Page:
12 December 2001 Measured performance of a low-cost thermal infrared pushbroom camera based on uncooled microbolometer FPA for space applications
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Abstract
The FUEGO system is a remote sensing satellite constellation aimed at providing early fire alarms throughout the forest fire risk area of Europe and other temperate areas. An excellent revisit time (<16 min.) can be achieved from a low earth orbit constellation of 12 mini-satellites. Each mini-satellite carries infrared sensors in MIR, TIR, and VIS/NIR bands operating in push-broom mode and a depointing mirror to cover a large swath. This can ensure early detection of fire outbreaks with a 2500 km swath. This paper presents the thermal infrared (TIR) camera characteristics. The main purposes of the TIR channels are the discrimination of clouds and detection of forest fire false alarms during low light or night operation. The main requirements for the TIR camera are: spectral range 8 - 12 micrometers ; FOV equals +/- 7.2 degree(s) (177 km on ground); ground resolution 369 m; NETD < 0.4 K 300 K (blackbody temperature); large dynamic range of radiance (equivalent blackbody temperature 240 K to 380 K). The TIR pushbroom camera is built around an off-the- shelf SOFRADIR microbolometer FPA of 320 X 240 elements with a pitch of 45 micrometers . The focal plane is uncooled and operates at T equals 303 K. The paper details the tests performed on the engineering model of the camera. More particularly, radiometric characterization and MTF measurement are described. The demonstrated camera performance together with the low cost and complexity of the camera offer a large field of opportunities for future space applications.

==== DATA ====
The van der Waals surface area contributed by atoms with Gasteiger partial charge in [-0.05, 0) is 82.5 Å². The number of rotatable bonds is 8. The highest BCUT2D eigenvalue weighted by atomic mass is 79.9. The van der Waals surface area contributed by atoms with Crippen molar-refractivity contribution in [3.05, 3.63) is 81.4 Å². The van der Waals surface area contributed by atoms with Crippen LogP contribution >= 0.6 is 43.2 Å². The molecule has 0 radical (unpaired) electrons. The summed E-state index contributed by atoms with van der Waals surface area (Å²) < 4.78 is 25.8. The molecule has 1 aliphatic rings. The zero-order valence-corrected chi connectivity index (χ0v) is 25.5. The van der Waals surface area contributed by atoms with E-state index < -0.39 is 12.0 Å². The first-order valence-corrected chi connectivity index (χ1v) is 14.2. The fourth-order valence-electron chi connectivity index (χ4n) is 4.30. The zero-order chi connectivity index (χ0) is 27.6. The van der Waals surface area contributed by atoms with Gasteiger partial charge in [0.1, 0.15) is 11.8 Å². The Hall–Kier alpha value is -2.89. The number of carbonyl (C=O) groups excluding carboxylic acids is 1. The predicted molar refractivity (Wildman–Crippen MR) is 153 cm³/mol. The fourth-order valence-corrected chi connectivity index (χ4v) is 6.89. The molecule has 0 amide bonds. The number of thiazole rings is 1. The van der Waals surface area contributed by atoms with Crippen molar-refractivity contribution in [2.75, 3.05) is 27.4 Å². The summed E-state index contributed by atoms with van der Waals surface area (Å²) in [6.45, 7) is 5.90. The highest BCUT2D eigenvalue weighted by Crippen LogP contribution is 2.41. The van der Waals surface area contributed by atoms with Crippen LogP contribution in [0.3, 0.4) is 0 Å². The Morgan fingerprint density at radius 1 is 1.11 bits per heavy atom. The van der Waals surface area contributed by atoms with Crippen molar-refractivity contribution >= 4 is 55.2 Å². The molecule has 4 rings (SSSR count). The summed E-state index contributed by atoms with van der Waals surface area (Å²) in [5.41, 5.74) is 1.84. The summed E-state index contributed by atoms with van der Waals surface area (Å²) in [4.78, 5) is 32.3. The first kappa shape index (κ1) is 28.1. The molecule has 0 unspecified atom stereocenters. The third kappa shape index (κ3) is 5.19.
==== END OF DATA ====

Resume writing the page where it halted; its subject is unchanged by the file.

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Herve Geoffray, Herve Geoffray, Francois Guerin, Francois Guerin, } "Measured performance of a low-cost thermal infrared pushbroom camera based on uncooled microbolometer FPA for space applications", Proc. SPIE 4540, Sensors, Systems, and Next-Generation Satellites V, (12 December 2001); doi: 10.1117/12.450672; https://doi.org/10.1117/12.450672
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